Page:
Official encouragement in the US to lend to those who could not afford it. Ninja mortgages- no income, no job or assets. As interest rates have risen since the economy has recovered from the dot.com bubble, the housing market in the US has collapsed by over 30%, so that huge losses have been incurred by US banks. This has been made worse by world-wide securitisation of the debts, thus spreading the risks worldwide. The opacity of the dealings, the willingness of banks to lend and the banking authorities blindness to the increase in risk has made matters worse. A bout of moderate inflation to reduce the fall in property prices has some merit, though concurrent losers and risks.

Ultimately, is it is the evaporation of confidence which is at the root of the problem.

Talk of "greed" is a complete waste of time, and in terms of psychology, completely wrong.

Are the media exaggerating it all and simply causing more panic?

No, not really. Rumour doesn't need the media, and the dangers are as big as the media are saying. What is very true is that banking relies on , and has always relied on, confidence in the institutions themselves. The history of banking and successive banking crises in the 18th and 19th centuries are manifestations of that.

When a company's share price falls, who's buying the shares that are being sold?

Put simply, those who think that the shares have fallen far enough that they are worth buying. In a period like this, when there are few people about willing to buy, the shares fall very sharply. Normally there is no general consensus about individual shares.

Why should we care if a bank or two go bust?

For the individual bank, not a jot. For its shareholders, not much, for its employees, somewhat, for confidence, a lot. Collapsing banks tend to put pressure on other banks, thus spreading the contagion. The banks which have collapsed have done so because of lack of confidence and matters beyond their capacity to solve. This is totally different to the collapse of BCCI a few years back which was the result of vast fraud.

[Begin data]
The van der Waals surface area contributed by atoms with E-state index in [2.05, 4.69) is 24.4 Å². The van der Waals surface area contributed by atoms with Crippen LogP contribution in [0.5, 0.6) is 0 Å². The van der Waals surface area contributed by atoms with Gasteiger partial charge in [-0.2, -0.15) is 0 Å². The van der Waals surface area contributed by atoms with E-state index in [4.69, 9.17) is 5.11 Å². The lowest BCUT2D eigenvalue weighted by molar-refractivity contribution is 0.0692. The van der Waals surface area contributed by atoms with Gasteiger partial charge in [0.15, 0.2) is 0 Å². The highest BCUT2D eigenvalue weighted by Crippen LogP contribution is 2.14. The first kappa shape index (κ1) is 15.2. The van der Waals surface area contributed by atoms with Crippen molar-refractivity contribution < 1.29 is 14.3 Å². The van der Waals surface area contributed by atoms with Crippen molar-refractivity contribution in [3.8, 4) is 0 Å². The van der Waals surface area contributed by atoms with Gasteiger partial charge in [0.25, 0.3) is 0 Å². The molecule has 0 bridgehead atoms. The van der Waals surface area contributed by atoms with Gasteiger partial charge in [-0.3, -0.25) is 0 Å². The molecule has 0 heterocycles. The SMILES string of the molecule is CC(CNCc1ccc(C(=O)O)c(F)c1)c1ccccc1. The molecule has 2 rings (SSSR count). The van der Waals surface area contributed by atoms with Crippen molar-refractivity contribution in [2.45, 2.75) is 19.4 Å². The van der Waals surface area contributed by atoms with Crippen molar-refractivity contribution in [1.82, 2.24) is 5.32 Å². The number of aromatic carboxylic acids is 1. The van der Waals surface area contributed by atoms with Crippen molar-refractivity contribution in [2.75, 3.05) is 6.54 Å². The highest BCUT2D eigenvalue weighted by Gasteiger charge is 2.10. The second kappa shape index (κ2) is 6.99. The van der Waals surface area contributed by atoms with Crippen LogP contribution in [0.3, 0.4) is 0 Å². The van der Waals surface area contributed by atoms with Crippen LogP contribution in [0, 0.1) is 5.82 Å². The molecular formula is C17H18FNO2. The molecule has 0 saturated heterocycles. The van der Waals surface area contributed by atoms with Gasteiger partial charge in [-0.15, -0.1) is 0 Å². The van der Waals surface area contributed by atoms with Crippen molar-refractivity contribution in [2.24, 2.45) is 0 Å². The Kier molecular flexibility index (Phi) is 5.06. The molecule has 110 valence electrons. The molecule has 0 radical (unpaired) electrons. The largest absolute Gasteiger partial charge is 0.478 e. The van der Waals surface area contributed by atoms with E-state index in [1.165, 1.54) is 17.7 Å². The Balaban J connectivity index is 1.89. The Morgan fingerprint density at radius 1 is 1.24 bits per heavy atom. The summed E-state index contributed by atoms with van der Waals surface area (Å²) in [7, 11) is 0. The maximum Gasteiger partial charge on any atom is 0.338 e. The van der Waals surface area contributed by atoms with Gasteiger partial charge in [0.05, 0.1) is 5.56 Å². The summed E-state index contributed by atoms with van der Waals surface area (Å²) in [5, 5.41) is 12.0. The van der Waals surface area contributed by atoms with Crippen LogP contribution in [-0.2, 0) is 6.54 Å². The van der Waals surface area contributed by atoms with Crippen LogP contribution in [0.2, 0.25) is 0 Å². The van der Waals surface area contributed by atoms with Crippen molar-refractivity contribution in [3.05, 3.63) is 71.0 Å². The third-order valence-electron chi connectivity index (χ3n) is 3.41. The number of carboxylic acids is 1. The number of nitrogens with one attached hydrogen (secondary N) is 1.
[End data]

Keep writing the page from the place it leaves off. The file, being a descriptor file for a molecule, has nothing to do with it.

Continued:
Image that you are a business with a large overdraft, but growing and making decent profits. Imagine further that the bank suddenly withdraw the overdraft. Collapse of company, but was it fundamentally unsound? No. This is what happened to some of the banks, eg HBOS.

Are the 'fat cats' and the share dealing gamblers losing anything, or do they always gain?
They (or their shareholders) do lose on occasion. Just look at Barings. To talk of 'fat cats' may make you feel better, but it doesn't help anyone. Not withstanding our present difficulties, the world as a whole would be poorer without them.

Is it you and I who always end up paying?
It depends. You may have benefited over the past few years from rising property prices, and your job (and hence your income) may not be possible without the advanced sophistication of modern finance. It may also be that by bailing out the banks it means that you will lose less, or even gain. This is especially true if there is some sort of partial nationalisation of banks in the UK.

What does it all mean?
Any clearer?

:)

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Beki
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Re: Crisis? What Crisis?

#3 Postby Beki » October 6th, 2008, 3:06 pm

Nick touched on it, but one of the things that I was quite amazed about was the extent of this "world-wide securitisation of debt" and how much this tool for 'apparently' reducing risk allowed banks to leverage debt.

What this means is that the £1 that a depositer invested with a bank is lent out many many more times. The banks pay an insurance premium on this debt to reduce the risk and this is one reason for the nationalisation of AIG (the massive insurance company). Apparently if AIG had been allowed to go to the wall it would have taken most of the banks with it as they are all 'into' the insurance company for all this leveraged debt.

The Investment Bank model where the bank doesn't even get the £1 to lend (it has to borrow it) has pretty much collapsed as no-one will lend. Lehman Brothers and Bear Stern were Investment Banks.

Part of the problem has also also been the rating agencies not understanding the financial instruments that they were supposed to be rating and so the real risk was never worked in to the pricing properly.